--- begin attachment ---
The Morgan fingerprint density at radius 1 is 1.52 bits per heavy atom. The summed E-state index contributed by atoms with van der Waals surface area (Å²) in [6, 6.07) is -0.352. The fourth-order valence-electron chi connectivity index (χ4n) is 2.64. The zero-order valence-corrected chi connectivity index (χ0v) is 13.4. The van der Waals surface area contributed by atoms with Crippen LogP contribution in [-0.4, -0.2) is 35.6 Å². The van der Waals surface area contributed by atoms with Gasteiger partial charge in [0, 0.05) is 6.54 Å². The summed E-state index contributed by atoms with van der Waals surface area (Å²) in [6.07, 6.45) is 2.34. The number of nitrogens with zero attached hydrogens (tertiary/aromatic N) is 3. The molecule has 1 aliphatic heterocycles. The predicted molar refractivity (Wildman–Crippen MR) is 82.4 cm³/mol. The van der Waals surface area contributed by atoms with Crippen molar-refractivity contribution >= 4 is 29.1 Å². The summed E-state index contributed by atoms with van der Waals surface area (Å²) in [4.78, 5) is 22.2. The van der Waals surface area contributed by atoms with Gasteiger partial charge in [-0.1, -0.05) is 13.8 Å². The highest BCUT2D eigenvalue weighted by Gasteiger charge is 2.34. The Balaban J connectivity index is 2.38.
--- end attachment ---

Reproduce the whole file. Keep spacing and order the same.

The Morgan fingerprint density at radius 1 is 1.52 bits per heavy atom. The summed E-state index contributed by atoms with van der Waals surface area (Å²) in [6, 6.07) is -0.352. The fourth-order valence-electron chi connectivity index (χ4n) is 2.64. The zero-order valence-corrected chi connectivity index (χ0v) is 13.4. The van der Waals surface area contributed by atoms with Crippen LogP contribution in [-0.4, -0.2) is 35.6 Å². The van der Waals surface area contributed by atoms with Gasteiger partial charge in [0, 0.05) is 6.54 Å². The summed E-state index contributed by atoms with van der Waals surface area (Å²) in [6.07, 6.45) is 2.34. The number of nitrogens with zero attached hydrogens (tertiary/aromatic N) is 3. The molecule has 1 aliphatic heterocycles. The predicted molar refractivity (Wildman–Crippen MR) is 82.4 cm³/mol. The van der Waals surface area contributed by atoms with Crippen molar-refractivity contribution >= 4 is 29.1 Å². The summed E-state index contributed by atoms with van der Waals surface area (Å²) in [4.78, 5) is 22.2. The van der Waals surface area contributed by atoms with Gasteiger partial charge in [-0.1, -0.05) is 13.8 Å². The highest BCUT2D eigenvalue weighted by Gasteiger charge is 2.34. The Balaban J connectivity index is 2.38.